You’ve slurped, snacked, preserved, and pickled your way through berries, cherries, peaches, nectarines, and apricots. Now, on to plums, the crowning jewel of summer fruits. Here, 8 plum recipes to help you enjoy them while they’re perfectly ripe.
This skillet plum cake is an easy dessert to make with ripe plums (or your favorite summer fruit) that are baked into sweet buttermilk cake.
Roasted plums may be the easiest dessert you make this summer. They’re simply sprinkled with brown sugar, strewn with star anise, and roasted until soft and crimson. Spectacular with ice cream or mascarpone yet equally stunning served straight from the baking dish.
Plums are completely underappreciated, especially when roasted. Not only are they delicious, they will make your house smell AMAZING while being roasted. Also, the gorgeous color beats any food coloring. I love this.–Jeanette
This plum crumble pie is made a traditional pastry crust, a bubbling fruit filling, and an easy crumble topping. An easy summer dessert.
This recipe is inspired by a sorbet that I had on one such evening in late summer, the scoops piled high into a waffle cone and dripping sticky-sweet plum juices down my hands—the perfect end to an evening.
Plum Recipe FAQs
How can you tell if a plum is perfectly ripe?
Ripe plums will have a sweet fragrant smell and will give slightly when gently squeezed. Look for fruit that has smooth, blemish-free skin. Hard fruit will continue to ripen after picking, but avoid very soft and squishy fruit.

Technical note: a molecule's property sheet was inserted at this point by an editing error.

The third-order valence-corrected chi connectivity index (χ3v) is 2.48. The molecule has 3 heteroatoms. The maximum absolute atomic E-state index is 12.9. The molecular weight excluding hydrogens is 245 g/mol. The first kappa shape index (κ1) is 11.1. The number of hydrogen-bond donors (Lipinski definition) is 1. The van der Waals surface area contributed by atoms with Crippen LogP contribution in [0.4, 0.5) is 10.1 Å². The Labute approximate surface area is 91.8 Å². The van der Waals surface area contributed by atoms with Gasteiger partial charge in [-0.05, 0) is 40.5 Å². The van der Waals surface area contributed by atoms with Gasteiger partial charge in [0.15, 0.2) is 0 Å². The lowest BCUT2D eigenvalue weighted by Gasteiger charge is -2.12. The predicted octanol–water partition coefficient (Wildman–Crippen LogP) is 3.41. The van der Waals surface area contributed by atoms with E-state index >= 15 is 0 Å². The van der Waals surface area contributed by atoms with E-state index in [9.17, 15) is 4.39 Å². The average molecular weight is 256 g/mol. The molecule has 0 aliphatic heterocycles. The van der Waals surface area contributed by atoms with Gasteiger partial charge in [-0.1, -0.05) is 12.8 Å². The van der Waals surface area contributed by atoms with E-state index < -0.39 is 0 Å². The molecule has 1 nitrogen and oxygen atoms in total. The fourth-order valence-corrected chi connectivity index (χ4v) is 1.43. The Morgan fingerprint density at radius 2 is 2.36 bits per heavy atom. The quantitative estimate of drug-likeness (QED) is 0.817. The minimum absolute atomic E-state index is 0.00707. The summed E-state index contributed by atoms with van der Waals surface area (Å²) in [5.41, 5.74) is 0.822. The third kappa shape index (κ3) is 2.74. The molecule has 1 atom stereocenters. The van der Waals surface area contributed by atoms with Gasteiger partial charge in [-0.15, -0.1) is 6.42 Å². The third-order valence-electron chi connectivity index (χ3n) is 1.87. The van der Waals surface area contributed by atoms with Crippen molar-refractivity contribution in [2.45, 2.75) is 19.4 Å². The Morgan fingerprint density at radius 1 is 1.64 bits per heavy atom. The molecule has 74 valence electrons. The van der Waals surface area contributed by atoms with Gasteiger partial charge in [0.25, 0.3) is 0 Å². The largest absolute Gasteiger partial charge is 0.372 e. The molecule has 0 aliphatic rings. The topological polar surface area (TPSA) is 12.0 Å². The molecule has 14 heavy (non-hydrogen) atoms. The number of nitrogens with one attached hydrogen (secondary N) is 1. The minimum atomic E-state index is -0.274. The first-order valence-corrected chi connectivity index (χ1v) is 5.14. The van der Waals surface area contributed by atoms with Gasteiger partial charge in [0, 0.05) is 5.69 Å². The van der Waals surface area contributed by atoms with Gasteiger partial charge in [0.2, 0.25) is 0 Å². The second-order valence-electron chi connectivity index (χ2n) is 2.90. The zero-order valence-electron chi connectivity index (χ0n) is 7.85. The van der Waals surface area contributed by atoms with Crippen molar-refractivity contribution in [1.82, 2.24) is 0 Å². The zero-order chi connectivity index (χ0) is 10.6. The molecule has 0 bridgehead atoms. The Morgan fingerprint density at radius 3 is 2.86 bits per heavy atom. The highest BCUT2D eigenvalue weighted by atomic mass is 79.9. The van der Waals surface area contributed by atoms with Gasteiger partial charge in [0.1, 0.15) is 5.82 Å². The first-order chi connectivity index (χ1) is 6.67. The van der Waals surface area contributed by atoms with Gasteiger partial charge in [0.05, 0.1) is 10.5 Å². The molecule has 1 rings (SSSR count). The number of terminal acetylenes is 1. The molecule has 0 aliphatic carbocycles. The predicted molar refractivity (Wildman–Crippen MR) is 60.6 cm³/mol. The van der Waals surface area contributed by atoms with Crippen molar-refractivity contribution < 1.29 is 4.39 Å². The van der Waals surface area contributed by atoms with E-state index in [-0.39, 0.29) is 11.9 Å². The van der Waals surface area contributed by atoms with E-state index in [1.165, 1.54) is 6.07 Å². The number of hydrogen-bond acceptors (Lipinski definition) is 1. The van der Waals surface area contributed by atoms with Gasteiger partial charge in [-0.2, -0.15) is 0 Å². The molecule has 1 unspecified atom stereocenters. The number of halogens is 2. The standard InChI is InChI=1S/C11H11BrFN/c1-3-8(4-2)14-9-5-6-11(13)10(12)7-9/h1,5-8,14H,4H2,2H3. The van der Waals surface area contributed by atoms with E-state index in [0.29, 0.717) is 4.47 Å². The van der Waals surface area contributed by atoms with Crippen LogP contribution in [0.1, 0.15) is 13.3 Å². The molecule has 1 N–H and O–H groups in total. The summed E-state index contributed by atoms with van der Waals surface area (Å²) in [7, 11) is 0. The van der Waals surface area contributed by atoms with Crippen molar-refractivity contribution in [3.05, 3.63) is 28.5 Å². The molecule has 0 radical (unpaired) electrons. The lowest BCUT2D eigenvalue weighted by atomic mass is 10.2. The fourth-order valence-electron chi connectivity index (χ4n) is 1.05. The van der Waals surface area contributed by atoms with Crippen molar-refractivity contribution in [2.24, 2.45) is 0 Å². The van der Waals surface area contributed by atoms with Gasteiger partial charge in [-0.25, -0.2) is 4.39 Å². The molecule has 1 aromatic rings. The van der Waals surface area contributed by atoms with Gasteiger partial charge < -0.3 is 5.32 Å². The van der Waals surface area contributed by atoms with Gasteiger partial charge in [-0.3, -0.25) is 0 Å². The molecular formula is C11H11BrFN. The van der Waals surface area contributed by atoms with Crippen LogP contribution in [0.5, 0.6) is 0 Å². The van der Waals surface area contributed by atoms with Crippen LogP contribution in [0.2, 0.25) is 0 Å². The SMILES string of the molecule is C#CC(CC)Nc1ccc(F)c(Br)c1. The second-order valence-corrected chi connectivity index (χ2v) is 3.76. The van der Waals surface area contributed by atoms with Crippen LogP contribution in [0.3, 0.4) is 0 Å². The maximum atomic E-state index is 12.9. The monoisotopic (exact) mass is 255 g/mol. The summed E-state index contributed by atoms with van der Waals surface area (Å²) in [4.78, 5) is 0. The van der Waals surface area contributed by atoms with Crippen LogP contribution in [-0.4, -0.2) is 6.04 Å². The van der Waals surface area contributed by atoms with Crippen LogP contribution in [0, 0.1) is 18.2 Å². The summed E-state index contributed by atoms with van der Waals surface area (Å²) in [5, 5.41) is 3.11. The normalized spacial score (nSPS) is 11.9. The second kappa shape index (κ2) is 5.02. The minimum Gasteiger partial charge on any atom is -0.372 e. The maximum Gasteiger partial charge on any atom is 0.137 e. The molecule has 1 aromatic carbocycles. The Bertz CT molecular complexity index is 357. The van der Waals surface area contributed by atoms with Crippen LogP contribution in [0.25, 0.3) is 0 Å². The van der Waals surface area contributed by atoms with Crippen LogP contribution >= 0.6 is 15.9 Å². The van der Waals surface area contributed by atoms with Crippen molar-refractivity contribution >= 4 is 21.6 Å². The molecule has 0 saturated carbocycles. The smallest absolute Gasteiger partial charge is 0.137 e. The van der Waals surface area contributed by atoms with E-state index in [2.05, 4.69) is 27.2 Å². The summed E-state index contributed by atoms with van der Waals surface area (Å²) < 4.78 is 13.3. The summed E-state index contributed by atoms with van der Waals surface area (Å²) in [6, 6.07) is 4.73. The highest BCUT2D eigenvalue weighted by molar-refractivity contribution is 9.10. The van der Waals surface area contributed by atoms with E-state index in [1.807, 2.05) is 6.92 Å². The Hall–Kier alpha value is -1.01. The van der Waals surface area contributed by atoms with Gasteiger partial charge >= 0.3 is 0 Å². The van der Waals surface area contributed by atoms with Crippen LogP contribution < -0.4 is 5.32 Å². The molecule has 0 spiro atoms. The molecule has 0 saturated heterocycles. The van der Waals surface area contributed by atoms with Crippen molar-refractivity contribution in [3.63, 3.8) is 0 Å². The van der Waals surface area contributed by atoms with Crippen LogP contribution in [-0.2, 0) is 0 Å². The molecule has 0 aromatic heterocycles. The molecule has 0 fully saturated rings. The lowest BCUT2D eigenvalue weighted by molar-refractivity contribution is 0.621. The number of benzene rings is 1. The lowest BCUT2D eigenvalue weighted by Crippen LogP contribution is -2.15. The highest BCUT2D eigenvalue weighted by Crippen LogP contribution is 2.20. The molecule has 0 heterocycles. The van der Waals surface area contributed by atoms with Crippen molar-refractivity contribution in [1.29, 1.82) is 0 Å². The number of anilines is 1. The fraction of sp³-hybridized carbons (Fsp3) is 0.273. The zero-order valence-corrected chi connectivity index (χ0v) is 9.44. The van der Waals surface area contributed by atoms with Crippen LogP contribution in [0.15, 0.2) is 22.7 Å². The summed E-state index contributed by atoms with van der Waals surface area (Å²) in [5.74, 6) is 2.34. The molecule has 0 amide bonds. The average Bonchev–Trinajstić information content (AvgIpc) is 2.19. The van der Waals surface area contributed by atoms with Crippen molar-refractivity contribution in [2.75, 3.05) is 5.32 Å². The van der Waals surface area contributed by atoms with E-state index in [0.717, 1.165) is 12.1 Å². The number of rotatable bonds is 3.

What are Italian plums?
Italian plums, also referred to as Italian prune plums are much smaller and darker than plums grown in the US. They have an oblong egg shape and are about the size of a large strawberry.
How should fresh plums be stored?
If your plums are still a little firm and unripe when you bring them home, store them at room temperature until they smell fragrant and have softened slightly. Once your plums are ripe, store them in the refrigerator inside an open plastic bag or an old egg carton.
What’s the difference between plums, pluots, plumcots, and apriums?
Surely you’ve noticed some kinda kooky names attached to the plethora of plum-like creatures proliferating in produce aisles in recent years. Pluot. Plumcot. Aprium. Each of them are slightly different yet still largely the same in terms of being a cross of plums and apricots.
In contrast to the rather tart tang of old-fashioned plum varieties, these new-fangled stone fruits have a sweet-tart flavor. They’re all good in our book. Just slightly different from one another.
This plum torte is the most requested recipe from The New York Times. And with good reason. An easy yet elegant way to indulge in summer that’s made with a handful of everyday pantry ingredients.
This plum almond cake, an Italian dessert known as Torta di Prugne e Mandorle, is easy to make from scratch with flour, almond meal, sugar, butter, lemon, and plums. Addictively delicious.
This is the best cake ever. I have taken it to so many dinner parties and it’s always a hit. Super yummy with fresh plums but have used tinned plums when fresh not in season and it’s still delicious.–Suzanne
You can make this stone fruit slump dessert with whatever is in season–plums, nectarines, or peaches, in particular. Covered it with gorgeous steamed dumplings, it’s fabulous.
How to preserve stone fruits is a fast and easy way to pickle a variety of summer abundance and will allow you to enjoy peaches, plums, and nectarines all year round.
Originally published August 20, 2022
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